Shaken, not stirred

New Zealand Listener - - MILK DEBATE -

Be­cause milk spoils quickly, it has tra­di­tion­ally been made into var­i­ous types of cheese, ke­fir (a fer­mented milk drink) or yo­gurt, in­clud­ing doogh in Iran, lassi in In­dia and la­ban in the Arab world. Soured or fer­mented dairy prod­ucts also ren­dered dairy more di­gestible.

Recipes for heat­ing, pre­serv­ing and fer­ment­ing dairy foods are as var­ied as they are na­tion­ally dis­tinc­tive. The Ir­ish boiled their milk with sea­weed; Shet­land Is­lan­ders had blaund, whey strained from but­ter­milk and slightly fer­mented; Nor­we­gians have stop­pen, whipped cur­dled milk eaten with fruit; Ice­landers have skyr, a kind of dense yo­gurt made from skim milk. English recipe books gave in­struc­tions for syl­labubs, pos­sets and jun­kets. The French per­fected cream sauces, and dairy cock­tails be­came a hit across the West (the White Rus­sian, in­vented in Brus­sels in 1949, was res­cued from ob­scu­rity af­ter be­ing fea­tured in the 1998 film The Big Le­bowski).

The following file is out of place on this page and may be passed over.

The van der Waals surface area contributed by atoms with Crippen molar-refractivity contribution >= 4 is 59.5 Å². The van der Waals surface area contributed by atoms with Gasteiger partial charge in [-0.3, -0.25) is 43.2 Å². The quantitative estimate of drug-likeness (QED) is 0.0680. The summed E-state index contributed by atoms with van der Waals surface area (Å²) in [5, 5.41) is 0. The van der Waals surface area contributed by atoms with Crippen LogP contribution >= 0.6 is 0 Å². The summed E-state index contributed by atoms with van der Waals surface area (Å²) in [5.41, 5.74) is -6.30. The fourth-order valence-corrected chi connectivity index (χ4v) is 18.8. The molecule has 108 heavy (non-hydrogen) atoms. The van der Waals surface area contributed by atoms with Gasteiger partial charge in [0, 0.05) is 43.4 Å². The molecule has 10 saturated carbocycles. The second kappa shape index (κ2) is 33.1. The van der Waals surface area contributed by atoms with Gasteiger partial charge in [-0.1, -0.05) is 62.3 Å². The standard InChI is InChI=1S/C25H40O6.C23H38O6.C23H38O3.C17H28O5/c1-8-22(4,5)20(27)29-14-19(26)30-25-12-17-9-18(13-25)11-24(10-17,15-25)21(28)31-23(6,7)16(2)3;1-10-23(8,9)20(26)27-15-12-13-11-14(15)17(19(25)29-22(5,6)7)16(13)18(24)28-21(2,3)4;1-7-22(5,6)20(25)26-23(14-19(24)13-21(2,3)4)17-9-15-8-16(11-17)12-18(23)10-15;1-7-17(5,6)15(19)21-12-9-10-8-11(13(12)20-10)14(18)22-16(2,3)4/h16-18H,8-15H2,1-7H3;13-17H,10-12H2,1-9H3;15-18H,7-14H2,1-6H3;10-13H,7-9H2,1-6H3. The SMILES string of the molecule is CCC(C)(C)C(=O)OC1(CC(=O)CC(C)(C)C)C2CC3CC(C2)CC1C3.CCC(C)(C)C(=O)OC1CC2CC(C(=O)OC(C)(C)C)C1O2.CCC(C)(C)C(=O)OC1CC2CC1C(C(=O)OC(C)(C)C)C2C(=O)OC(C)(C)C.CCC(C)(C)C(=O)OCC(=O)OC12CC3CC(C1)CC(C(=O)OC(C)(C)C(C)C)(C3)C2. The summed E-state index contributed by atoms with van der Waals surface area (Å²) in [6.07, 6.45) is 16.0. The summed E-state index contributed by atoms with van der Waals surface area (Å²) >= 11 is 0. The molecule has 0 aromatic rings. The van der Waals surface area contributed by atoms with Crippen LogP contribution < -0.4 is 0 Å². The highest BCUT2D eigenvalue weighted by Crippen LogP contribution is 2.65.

Newspapers in English

Newspapers from New Zealand

© PressReader. All rights reserved.